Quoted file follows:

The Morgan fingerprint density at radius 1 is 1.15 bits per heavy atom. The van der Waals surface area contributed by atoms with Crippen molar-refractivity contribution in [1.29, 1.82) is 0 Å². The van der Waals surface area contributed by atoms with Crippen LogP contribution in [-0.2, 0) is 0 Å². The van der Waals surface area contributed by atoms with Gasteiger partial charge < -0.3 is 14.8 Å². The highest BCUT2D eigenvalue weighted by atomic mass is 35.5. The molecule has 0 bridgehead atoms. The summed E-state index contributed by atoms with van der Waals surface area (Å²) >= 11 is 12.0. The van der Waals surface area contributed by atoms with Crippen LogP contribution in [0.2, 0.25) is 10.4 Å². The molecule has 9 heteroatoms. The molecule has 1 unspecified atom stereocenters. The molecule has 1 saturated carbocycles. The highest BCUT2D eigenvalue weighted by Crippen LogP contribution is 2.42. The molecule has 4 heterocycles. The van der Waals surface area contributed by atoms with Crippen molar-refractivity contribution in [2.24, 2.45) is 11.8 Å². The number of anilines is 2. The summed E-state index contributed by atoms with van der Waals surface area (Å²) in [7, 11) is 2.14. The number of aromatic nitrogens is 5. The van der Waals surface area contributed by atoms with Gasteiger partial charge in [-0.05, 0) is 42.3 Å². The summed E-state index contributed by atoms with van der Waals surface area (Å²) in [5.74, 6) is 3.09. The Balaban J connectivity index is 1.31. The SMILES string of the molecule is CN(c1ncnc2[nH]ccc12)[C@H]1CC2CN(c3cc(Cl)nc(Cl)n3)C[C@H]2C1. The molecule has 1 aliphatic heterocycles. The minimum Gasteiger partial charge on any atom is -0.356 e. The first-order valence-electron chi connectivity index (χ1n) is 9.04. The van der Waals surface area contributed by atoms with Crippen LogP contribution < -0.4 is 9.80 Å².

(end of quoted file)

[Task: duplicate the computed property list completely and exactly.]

The Morgan fingerprint density at radius 1 is 1.15 bits per heavy atom. The van der Waals surface area contributed by atoms with Crippen molar-refractivity contribution in [1.29, 1.82) is 0 Å². The van der Waals surface area contributed by atoms with Crippen LogP contribution in [-0.2, 0) is 0 Å². The van der Waals surface area contributed by atoms with Gasteiger partial charge < -0.3 is 14.8 Å². The highest BCUT2D eigenvalue weighted by atomic mass is 35.5. The molecule has 0 bridgehead atoms. The summed E-state index contributed by atoms with van der Waals surface area (Å²) >= 11 is 12.0. The van der Waals surface area contributed by atoms with Crippen LogP contribution in [0.2, 0.25) is 10.4 Å². The molecule has 9 heteroatoms. The molecule has 1 unspecified atom stereocenters. The molecule has 1 saturated carbocycles. The highest BCUT2D eigenvalue weighted by Crippen LogP contribution is 2.42. The molecule has 4 heterocycles. The van der Waals surface area contributed by atoms with Crippen molar-refractivity contribution in [2.24, 2.45) is 11.8 Å². The number of anilines is 2. The summed E-state index contributed by atoms with van der Waals surface area (Å²) in [7, 11) is 2.14. The number of aromatic nitrogens is 5. The van der Waals surface area contributed by atoms with Gasteiger partial charge in [-0.05, 0) is 42.3 Å². The summed E-state index contributed by atoms with van der Waals surface area (Å²) in [5.74, 6) is 3.09. The Balaban J connectivity index is 1.31. The SMILES string of the molecule is CN(c1ncnc2[nH]ccc12)[C@H]1CC2CN(c3cc(Cl)nc(Cl)n3)C[C@H]2C1. The molecule has 1 aliphatic heterocycles. The minimum Gasteiger partial charge on any atom is -0.356 e. The first-order valence-electron chi connectivity index (χ1n) is 9.04. The van der Waals surface area contributed by atoms with Crippen LogP contribution < -0.4 is 9.80 Å².